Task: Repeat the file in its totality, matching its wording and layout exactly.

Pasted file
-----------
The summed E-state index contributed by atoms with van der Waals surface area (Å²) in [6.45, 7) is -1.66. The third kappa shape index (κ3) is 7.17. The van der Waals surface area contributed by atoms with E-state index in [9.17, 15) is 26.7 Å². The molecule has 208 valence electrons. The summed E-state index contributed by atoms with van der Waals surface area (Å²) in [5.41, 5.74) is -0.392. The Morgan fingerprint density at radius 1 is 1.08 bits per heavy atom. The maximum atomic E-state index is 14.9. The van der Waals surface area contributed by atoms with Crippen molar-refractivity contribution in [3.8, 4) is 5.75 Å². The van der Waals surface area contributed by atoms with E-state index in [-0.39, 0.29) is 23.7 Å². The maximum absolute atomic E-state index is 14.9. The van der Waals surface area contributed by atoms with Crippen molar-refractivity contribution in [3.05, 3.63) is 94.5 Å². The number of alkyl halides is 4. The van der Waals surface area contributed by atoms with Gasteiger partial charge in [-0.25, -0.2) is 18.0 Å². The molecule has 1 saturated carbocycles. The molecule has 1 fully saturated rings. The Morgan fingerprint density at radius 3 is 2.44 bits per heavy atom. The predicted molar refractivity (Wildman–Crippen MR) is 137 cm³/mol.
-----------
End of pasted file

The summed E-state index contributed by atoms with van der Waals surface area (Å²) in [6.45, 7) is -1.66. The third kappa shape index (κ3) is 7.17. The van der Waals surface area contributed by atoms with E-state index in [9.17, 15) is 26.7 Å². The molecule has 208 valence electrons. The summed E-state index contributed by atoms with van der Waals surface area (Å²) in [5.41, 5.74) is -0.392. The Morgan fingerprint density at radius 1 is 1.08 bits per heavy atom. The maximum atomic E-state index is 14.9. The van der Waals surface area contributed by atoms with Crippen molar-refractivity contribution in [3.8, 4) is 5.75 Å². The van der Waals surface area contributed by atoms with E-state index in [-0.39, 0.29) is 23.7 Å². The maximum absolute atomic E-state index is 14.9. The van der Waals surface area contributed by atoms with Crippen molar-refractivity contribution in [3.05, 3.63) is 94.5 Å². The number of alkyl halides is 4. The van der Waals surface area contributed by atoms with Gasteiger partial charge in [-0.25, -0.2) is 18.0 Å². The molecule has 1 saturated carbocycles. The molecule has 1 fully saturated rings. The Morgan fingerprint density at radius 3 is 2.44 bits per heavy atom. The predicted molar refractivity (Wildman–Crippen MR) is 137 cm³/mol.